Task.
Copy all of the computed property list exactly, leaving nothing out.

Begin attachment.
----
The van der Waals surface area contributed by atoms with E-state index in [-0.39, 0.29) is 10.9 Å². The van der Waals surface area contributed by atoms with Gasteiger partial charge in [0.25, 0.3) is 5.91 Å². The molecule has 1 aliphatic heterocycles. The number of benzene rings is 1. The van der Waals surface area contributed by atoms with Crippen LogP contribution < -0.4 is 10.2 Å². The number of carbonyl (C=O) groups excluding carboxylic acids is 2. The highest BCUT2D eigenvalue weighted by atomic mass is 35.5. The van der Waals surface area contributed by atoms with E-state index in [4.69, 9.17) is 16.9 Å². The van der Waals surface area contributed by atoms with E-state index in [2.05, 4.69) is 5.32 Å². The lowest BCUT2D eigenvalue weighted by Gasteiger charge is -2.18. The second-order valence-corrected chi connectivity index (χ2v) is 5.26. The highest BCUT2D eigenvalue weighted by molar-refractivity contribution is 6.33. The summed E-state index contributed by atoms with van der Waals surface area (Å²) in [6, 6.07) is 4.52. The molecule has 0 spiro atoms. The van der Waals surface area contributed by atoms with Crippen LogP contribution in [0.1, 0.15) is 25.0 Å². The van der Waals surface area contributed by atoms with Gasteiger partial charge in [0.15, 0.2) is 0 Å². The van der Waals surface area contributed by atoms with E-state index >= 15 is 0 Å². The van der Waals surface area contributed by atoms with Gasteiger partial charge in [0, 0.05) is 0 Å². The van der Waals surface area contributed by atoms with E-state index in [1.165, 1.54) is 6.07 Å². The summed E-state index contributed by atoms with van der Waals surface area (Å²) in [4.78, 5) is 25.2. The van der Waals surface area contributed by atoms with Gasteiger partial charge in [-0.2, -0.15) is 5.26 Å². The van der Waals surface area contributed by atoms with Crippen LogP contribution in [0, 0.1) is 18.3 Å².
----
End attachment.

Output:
The van der Waals surface area contributed by atoms with E-state index in [-0.39, 0.29) is 10.9 Å². The van der Waals surface area contributed by atoms with Gasteiger partial charge in [0.25, 0.3) is 5.91 Å². The molecule has 1 aliphatic heterocycles. The number of benzene rings is 1. The van der Waals surface area contributed by atoms with Crippen LogP contribution < -0.4 is 10.2 Å². The number of carbonyl (C=O) groups excluding carboxylic acids is 2. The highest BCUT2D eigenvalue weighted by atomic mass is 35.5. The van der Waals surface area contributed by atoms with E-state index in [4.69, 9.17) is 16.9 Å². The van der Waals surface area contributed by atoms with E-state index in [2.05, 4.69) is 5.32 Å². The lowest BCUT2D eigenvalue weighted by Gasteiger charge is -2.18. The second-order valence-corrected chi connectivity index (χ2v) is 5.26. The highest BCUT2D eigenvalue weighted by molar-refractivity contribution is 6.33. The summed E-state index contributed by atoms with van der Waals surface area (Å²) in [6, 6.07) is 4.52. The molecule has 0 spiro atoms. The van der Waals surface area contributed by atoms with Crippen LogP contribution in [0.1, 0.15) is 25.0 Å². The van der Waals surface area contributed by atoms with Gasteiger partial charge in [0.15, 0.2) is 0 Å². The van der Waals surface area contributed by atoms with E-state index >= 15 is 0 Å². The van der Waals surface area contributed by atoms with Gasteiger partial charge in [0, 0.05) is 0 Å². The van der Waals surface area contributed by atoms with E-state index in [1.165, 1.54) is 6.07 Å². The summed E-state index contributed by atoms with van der Waals surface area (Å²) in [4.78, 5) is 25.2. The van der Waals surface area contributed by atoms with Gasteiger partial charge in [-0.2, -0.15) is 5.26 Å². The van der Waals surface area contributed by atoms with Crippen LogP contribution in [0, 0.1) is 18.3 Å².